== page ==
Oil prices rose on Tuesday as a cold front shut wells and refineries in Texas, the biggest crude producing state in the United States, the world's biggest oil producer.
Prices also gained as Yemen's Iran-aligned Houthi group said it struck airports in Saudi Arabia with drones, raising supply concerns in the world's biggest oil exporter, and on optimism for a global economic recovery amid accelerated COVID-19 vaccine rollouts, as reported by Reuters.
Read alsoNaftogaz to cooperate with Southeast Europe's largest energy companyBrent crude was up 35 cents, or 0.6%, at $63.65 a barrel at 0434 GMT, after rising to its highest since January 2020 in the previous session.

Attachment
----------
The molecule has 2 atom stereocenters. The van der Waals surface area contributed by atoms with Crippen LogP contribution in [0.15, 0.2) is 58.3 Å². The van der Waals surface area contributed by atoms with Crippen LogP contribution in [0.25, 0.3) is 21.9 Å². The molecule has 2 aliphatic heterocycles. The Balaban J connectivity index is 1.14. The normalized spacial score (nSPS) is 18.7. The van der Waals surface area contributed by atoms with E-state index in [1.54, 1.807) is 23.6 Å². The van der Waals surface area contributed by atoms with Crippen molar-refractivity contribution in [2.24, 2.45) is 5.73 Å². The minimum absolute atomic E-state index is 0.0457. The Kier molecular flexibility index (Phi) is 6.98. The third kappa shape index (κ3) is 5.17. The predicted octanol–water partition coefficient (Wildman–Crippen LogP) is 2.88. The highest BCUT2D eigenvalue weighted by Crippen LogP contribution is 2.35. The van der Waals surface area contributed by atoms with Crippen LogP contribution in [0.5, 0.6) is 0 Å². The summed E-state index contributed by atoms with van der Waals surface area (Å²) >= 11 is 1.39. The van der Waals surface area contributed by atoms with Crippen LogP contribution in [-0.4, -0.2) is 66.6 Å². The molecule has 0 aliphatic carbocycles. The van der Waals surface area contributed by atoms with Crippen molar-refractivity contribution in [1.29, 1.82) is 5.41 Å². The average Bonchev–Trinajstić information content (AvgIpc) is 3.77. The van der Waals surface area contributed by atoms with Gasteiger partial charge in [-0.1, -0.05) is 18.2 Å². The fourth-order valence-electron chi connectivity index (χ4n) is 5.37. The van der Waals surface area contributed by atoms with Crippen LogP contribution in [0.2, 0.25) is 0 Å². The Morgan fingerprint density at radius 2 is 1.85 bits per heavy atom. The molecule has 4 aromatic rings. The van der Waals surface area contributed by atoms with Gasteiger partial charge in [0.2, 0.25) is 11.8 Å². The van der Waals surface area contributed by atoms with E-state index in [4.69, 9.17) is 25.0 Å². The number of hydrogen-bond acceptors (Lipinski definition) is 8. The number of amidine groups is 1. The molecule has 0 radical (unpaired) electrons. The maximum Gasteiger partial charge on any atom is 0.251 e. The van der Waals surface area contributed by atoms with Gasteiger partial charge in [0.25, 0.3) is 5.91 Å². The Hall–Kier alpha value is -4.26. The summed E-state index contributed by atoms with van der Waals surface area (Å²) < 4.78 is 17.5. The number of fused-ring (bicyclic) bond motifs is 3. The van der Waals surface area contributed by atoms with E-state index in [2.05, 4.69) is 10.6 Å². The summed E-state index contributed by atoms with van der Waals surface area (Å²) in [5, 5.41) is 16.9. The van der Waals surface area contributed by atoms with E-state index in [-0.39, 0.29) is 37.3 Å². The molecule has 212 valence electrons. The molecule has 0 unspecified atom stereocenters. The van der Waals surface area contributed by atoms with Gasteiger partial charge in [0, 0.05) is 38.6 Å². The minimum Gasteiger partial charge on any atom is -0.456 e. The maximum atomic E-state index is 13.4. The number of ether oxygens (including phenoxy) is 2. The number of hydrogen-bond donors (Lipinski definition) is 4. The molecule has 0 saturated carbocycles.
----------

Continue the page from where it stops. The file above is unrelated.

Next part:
U.S. West Texas Intermediate (WTI) crude futures gained 82 cents, or 1.4%, to $60.29 a barrel. WTI did not settle on Monday because of a U.S. federal holiday. Prices will settle at the close of trading on Tuesday.
The cold weather in the United States halted Texas oil wells and refineries on Monday and forced restrictions on natural gas and crude pipeline operators.
The rare deep freeze prompted the state's electric power suppliers to impose rotating blackouts, leaving nearly 3 million homes and businesses without power.
Texas produces roughly 4.6 million barrels of oil per day and is home to 31 refineries, the most of any U.S. state, according to Energy Information Administration data, including some of the country's largest.